GM's LeNeve weighs
talent against ownership in black ad agency review The second
part of our exclusive interview By
Target Market News (November
3, 2007) As General Motors conducts its review for agencies that will
handle its advertising targeted to African American consumers, the issue
of which agencies should be considered has become of the major concern.
The controversy began when it was reported two weeks ago that accounts
with two current GM affiliated black ad agencies were being re-assigned.
Vigilante, a division of Publicis Groupe added Buick and GMC to its
current work it does on Pontiac. Carol H. Williams Advertising had its
Cadillac, Hummer and GMC accounts pulled and was invited to the review for
Chevy. Translation Branding & Imaging, owned by the Interpublic Group, was
also invited to pitch the Chevrolet account. A review is also underway to
invite other black agencies to compete.
The Rev. Al Sharpton took up the issue of GM's re-shuffling of ad
assignments away from the Carol H. Williams agency on his national radio
show last week. "We've got to make these companies understand that we're
not going tolerate this disrespect to our community," he said, addressing
the lost of business to black-owned agencies.
At stake is the opportunity to participate in a budget measured by
industry sources to be as much as $40 million, the amount GM is estimated
to have spent on black-targeted advertising in 2006.
GM's Mark LeNeve, North America vice president of vehicle sales, service
and marketing, spoke exclusively with Target Market News about the pending
review. In this second part of that interview, he talks about the role of
minority-ownership in the process of selecting an agency. In part two of
our conversation, he talks about the role of minority-ownership in the
You're the Number One company in the automotive category, and with that
comes an expectation -- if not a responsibility -- for leadership in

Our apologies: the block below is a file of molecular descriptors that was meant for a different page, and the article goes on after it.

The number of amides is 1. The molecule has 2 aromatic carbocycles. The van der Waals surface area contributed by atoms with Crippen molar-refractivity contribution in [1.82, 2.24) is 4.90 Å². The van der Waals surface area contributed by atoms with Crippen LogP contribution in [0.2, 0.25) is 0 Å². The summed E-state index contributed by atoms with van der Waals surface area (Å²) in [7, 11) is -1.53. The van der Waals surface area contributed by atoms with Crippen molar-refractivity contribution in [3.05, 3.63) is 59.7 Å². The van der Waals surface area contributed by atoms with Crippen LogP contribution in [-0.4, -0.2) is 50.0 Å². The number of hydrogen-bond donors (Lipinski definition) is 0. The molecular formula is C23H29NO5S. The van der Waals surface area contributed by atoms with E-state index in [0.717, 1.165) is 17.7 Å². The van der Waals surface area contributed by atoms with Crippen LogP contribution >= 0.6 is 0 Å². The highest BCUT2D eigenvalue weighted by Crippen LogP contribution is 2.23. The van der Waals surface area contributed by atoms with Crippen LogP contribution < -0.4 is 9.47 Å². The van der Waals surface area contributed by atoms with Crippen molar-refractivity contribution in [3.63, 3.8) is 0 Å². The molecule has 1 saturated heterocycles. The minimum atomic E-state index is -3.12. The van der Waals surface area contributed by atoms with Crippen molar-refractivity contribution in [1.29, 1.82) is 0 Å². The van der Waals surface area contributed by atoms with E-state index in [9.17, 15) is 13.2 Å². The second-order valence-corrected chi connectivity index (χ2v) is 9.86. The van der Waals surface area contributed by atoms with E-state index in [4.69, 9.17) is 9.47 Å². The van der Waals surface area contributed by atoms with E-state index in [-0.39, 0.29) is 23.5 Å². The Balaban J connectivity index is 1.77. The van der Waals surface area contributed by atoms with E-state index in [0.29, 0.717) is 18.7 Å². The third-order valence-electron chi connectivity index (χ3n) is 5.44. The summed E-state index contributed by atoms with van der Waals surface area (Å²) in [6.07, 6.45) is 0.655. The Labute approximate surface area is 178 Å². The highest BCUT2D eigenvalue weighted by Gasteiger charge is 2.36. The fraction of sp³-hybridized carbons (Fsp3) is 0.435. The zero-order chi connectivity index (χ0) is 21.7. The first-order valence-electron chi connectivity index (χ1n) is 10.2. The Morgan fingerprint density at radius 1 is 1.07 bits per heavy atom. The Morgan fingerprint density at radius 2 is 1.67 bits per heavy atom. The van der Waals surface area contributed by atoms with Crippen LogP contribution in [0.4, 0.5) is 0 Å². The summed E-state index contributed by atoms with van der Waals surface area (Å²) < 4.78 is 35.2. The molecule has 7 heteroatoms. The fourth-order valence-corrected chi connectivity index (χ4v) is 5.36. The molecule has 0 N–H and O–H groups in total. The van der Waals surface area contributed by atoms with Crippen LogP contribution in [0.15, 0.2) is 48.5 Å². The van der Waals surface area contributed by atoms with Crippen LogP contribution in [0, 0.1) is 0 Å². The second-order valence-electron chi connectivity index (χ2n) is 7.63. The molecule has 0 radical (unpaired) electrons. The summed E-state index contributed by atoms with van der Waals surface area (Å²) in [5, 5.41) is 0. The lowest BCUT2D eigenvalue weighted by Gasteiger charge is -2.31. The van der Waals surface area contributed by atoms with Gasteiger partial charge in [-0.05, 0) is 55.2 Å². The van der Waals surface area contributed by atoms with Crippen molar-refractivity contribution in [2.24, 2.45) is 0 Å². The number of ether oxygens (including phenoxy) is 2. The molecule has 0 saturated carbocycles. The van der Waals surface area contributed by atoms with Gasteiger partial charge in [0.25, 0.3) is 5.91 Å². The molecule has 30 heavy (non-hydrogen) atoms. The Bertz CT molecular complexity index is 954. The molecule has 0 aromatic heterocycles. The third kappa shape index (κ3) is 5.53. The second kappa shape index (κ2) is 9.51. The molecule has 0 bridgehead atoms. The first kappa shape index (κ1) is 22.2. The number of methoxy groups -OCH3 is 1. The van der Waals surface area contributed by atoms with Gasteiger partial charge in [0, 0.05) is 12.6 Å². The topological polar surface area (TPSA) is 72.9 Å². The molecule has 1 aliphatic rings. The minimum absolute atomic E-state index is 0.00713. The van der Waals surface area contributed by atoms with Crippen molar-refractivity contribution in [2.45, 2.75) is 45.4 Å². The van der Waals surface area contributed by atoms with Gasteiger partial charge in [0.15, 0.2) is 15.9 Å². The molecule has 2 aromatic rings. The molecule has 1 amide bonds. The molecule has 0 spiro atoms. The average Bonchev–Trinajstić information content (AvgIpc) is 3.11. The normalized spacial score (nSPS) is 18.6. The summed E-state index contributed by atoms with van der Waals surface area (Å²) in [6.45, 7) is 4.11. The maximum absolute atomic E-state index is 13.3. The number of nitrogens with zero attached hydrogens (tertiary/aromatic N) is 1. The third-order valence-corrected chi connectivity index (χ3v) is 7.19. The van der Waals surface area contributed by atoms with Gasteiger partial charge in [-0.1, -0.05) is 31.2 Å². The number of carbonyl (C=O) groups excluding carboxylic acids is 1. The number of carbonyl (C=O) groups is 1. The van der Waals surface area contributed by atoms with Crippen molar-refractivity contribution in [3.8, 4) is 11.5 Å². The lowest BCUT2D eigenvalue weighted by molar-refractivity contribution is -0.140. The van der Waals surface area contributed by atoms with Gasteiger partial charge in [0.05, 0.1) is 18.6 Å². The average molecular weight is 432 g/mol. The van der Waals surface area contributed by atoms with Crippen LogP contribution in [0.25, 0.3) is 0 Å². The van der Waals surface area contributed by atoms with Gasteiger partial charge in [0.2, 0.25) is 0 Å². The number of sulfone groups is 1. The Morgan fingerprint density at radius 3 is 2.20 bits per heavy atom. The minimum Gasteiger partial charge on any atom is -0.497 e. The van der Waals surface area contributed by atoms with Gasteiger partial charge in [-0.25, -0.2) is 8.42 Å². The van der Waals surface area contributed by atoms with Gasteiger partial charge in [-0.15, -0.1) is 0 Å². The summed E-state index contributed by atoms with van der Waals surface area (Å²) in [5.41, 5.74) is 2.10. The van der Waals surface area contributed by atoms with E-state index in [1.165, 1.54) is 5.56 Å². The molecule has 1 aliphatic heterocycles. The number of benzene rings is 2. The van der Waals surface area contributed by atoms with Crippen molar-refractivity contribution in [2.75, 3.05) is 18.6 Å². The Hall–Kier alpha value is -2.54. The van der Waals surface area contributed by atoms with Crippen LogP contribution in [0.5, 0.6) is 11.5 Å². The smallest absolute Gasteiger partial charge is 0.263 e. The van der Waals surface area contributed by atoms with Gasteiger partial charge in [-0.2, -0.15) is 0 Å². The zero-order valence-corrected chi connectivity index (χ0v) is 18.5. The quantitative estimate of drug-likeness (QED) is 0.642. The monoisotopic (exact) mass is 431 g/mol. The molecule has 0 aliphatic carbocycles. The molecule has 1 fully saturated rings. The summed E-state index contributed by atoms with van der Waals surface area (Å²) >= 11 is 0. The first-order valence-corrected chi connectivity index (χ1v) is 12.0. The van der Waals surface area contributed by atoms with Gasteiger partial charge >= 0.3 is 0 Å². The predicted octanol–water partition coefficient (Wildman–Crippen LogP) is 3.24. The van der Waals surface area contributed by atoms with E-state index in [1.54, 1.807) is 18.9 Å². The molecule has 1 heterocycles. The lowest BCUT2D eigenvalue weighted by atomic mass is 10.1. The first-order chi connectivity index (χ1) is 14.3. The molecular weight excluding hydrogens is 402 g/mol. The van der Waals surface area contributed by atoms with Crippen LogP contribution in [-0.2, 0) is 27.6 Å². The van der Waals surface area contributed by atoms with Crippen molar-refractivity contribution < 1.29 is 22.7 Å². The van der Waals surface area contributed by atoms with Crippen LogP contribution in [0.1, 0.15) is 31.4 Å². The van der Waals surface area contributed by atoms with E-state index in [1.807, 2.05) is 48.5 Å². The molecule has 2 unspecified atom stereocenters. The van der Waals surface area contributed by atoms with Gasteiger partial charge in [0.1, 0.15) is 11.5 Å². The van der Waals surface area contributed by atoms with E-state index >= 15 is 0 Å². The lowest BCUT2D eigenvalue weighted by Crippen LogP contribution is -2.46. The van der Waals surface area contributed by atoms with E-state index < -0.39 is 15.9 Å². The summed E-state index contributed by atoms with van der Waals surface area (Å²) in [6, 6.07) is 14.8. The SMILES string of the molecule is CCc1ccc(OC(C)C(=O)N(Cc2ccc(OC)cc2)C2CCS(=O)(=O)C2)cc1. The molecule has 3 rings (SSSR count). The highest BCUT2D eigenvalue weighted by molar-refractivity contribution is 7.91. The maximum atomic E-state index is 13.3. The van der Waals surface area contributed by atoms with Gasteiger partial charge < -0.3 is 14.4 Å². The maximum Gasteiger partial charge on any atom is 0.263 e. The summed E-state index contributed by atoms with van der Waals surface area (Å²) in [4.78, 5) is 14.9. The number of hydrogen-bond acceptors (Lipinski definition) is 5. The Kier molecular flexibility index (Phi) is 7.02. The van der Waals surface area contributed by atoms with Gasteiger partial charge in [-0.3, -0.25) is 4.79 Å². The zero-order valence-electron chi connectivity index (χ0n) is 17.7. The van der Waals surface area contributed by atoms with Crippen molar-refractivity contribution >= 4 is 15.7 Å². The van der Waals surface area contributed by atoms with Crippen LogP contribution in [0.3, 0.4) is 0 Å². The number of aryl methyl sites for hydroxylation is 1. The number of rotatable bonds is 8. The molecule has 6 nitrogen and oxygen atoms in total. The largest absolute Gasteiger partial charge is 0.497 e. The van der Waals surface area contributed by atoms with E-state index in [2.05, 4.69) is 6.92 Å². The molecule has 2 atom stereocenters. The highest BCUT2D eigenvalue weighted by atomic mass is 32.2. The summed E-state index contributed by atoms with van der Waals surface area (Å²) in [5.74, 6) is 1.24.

corporate citizenship and the like. Does GM have a vision of itself as a
leader in this area [of African American marketing]? Should the Number One
company be expected to set the bar?
LeNeve: I think GM clearly has been a leader. I totally agree that we have
a responsibility, and I like to think that we have a proven track and we
want to do even better. All of this aligns perfectly with our business
objective to grow our business and get more return to our share holders.
If you look at the growth in the American economy, and in the automotive
sector, by and large the majority of that growth is with the ethnic
Now do we do everything perfectly all the time, no. But we listen and we try
to make changes on fly where things are pointed out to us.
Do you foresee the day when each one of GM's brands will have an
African American agency involved in bringing those vehicles to market?
LeNeve: As we indicated in my statement, we believe that's what the
outcome will be once we complete the Chevy review and assignment to the
premium brands [Cadillac, Saab and Hummer] and Saturn. We're going to do a
nice review of Carol H., Translation and maybe a couple of other diversity
agencies as part of the Chevy review. I think we'll know enough about
those agencies as part of the Chevy review to make an assignment for
Cadillac, the premium brands and Saturn. That's what I'm anticipating...
That's why I got so frustrated with some of the reporting. We're actually
expanding our role here, and that got confused in the transition.
I think that the confusion comes from the fact that you're doing the
process in a way that no other competitor has done it. For that matter,
it's different than any company that's Number One in its respective
industry. There's a way to do this that has been established over the
forty years that African American marketing has been around. That is
certainly a big part of the concern that is out there. Nothing about the
process rings of the commitment and the track record that have been
employed by so many other companies.
LeNeve: Everything that you've said today has made sense except for
that. I don't understand how we're different. We're going to have
Well, as an example, when Chrysler was hiring a new African American ad
agency to handle its business, it stipulated as part of its criteria that
the agency be African American owned. All of the agencies that are aligned
with larger agency groups are at least 51% owned by African Americans. And
there's a certification process that is well-established for determining
who is minority-owned.
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